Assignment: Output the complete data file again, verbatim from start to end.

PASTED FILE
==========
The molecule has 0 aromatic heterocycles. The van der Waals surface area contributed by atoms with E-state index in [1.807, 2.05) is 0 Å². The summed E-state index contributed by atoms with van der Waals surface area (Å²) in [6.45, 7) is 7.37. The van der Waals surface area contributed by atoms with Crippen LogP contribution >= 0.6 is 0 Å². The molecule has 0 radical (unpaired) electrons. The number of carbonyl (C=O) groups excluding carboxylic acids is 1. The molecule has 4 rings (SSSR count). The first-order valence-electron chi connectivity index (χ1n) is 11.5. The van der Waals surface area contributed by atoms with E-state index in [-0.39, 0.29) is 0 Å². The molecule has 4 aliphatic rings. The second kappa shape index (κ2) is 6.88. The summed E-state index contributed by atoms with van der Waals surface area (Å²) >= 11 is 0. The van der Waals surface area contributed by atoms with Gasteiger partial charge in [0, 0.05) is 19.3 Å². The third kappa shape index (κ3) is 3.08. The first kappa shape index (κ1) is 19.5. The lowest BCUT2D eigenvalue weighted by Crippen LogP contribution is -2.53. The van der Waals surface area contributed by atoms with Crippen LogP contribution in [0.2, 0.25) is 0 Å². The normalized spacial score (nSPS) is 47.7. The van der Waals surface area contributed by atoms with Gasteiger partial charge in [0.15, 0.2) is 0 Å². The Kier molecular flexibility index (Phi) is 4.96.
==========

The molecule has 0 aromatic heterocycles. The van der Waals surface area contributed by atoms with E-state index in [1.807, 2.05) is 0 Å². The summed E-state index contributed by atoms with van der Waals surface area (Å²) in [6.45, 7) is 7.37. The van der Waals surface area contributed by atoms with Crippen LogP contribution >= 0.6 is 0 Å². The molecule has 0 radical (unpaired) electrons. The number of carbonyl (C=O) groups excluding carboxylic acids is 1. The molecule has 4 rings (SSSR count). The first-order valence-electron chi connectivity index (χ1n) is 11.5. The van der Waals surface area contributed by atoms with E-state index in [-0.39, 0.29) is 0 Å². The molecule has 4 aliphatic rings. The second kappa shape index (κ2) is 6.88. The summed E-state index contributed by atoms with van der Waals surface area (Å²) >= 11 is 0. The van der Waals surface area contributed by atoms with Gasteiger partial charge in [0, 0.05) is 19.3 Å². The third kappa shape index (κ3) is 3.08. The first kappa shape index (κ1) is 19.5. The lowest BCUT2D eigenvalue weighted by Crippen LogP contribution is -2.53. The van der Waals surface area contributed by atoms with Crippen LogP contribution in [0.2, 0.25) is 0 Å². The normalized spacial score (nSPS) is 47.7. The van der Waals surface area contributed by atoms with Gasteiger partial charge in [0.15, 0.2) is 0 Å². The Kier molecular flexibility index (Phi) is 4.96.